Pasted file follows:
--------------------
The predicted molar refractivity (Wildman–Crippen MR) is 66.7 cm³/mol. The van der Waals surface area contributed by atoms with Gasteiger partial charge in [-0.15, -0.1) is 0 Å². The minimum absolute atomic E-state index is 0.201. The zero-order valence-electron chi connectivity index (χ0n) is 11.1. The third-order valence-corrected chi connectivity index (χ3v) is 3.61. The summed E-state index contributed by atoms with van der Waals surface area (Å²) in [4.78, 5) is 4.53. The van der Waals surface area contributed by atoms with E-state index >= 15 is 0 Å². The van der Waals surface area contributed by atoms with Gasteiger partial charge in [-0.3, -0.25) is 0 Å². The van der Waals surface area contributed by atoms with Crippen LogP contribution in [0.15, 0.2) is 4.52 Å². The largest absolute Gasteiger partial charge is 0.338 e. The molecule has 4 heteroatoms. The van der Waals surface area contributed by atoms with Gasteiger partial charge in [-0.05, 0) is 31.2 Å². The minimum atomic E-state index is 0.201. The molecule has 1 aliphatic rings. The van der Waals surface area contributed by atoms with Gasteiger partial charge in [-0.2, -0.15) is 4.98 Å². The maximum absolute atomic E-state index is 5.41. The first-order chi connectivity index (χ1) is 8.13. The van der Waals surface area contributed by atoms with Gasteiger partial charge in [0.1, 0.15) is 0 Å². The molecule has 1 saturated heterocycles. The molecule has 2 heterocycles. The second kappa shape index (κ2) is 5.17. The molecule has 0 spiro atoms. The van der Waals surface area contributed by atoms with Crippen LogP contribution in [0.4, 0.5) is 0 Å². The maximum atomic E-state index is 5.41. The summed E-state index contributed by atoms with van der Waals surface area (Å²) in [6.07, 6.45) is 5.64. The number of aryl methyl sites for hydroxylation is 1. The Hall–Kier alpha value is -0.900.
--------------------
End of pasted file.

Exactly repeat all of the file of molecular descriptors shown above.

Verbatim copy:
The predicted molar refractivity (Wildman–Crippen MR) is 66.7 cm³/mol. The van der Waals surface area contributed by atoms with Gasteiger partial charge in [-0.15, -0.1) is 0 Å². The minimum absolute atomic E-state index is 0.201. The zero-order valence-electron chi connectivity index (χ0n) is 11.1. The third-order valence-corrected chi connectivity index (χ3v) is 3.61. The summed E-state index contributed by atoms with van der Waals surface area (Å²) in [4.78, 5) is 4.53. The van der Waals surface area contributed by atoms with E-state index >= 15 is 0 Å². The van der Waals surface area contributed by atoms with Gasteiger partial charge in [-0.3, -0.25) is 0 Å². The van der Waals surface area contributed by atoms with Crippen LogP contribution in [0.15, 0.2) is 4.52 Å². The largest absolute Gasteiger partial charge is 0.338 e. The molecule has 4 heteroatoms. The van der Waals surface area contributed by atoms with Gasteiger partial charge in [-0.05, 0) is 31.2 Å². The minimum atomic E-state index is 0.201. The molecule has 1 aliphatic rings. The van der Waals surface area contributed by atoms with Gasteiger partial charge in [-0.2, -0.15) is 4.98 Å². The maximum absolute atomic E-state index is 5.41. The first-order chi connectivity index (χ1) is 8.13. The van der Waals surface area contributed by atoms with Gasteiger partial charge in [0.1, 0.15) is 0 Å². The molecule has 1 saturated heterocycles. The molecule has 2 heterocycles. The second kappa shape index (κ2) is 5.17. The molecule has 0 spiro atoms. The van der Waals surface area contributed by atoms with Crippen LogP contribution in [0.4, 0.5) is 0 Å². The maximum atomic E-state index is 5.41. The summed E-state index contributed by atoms with van der Waals surface area (Å²) in [6.07, 6.45) is 5.64. The number of aryl methyl sites for hydroxylation is 1. The Hall–Kier alpha value is -0.900.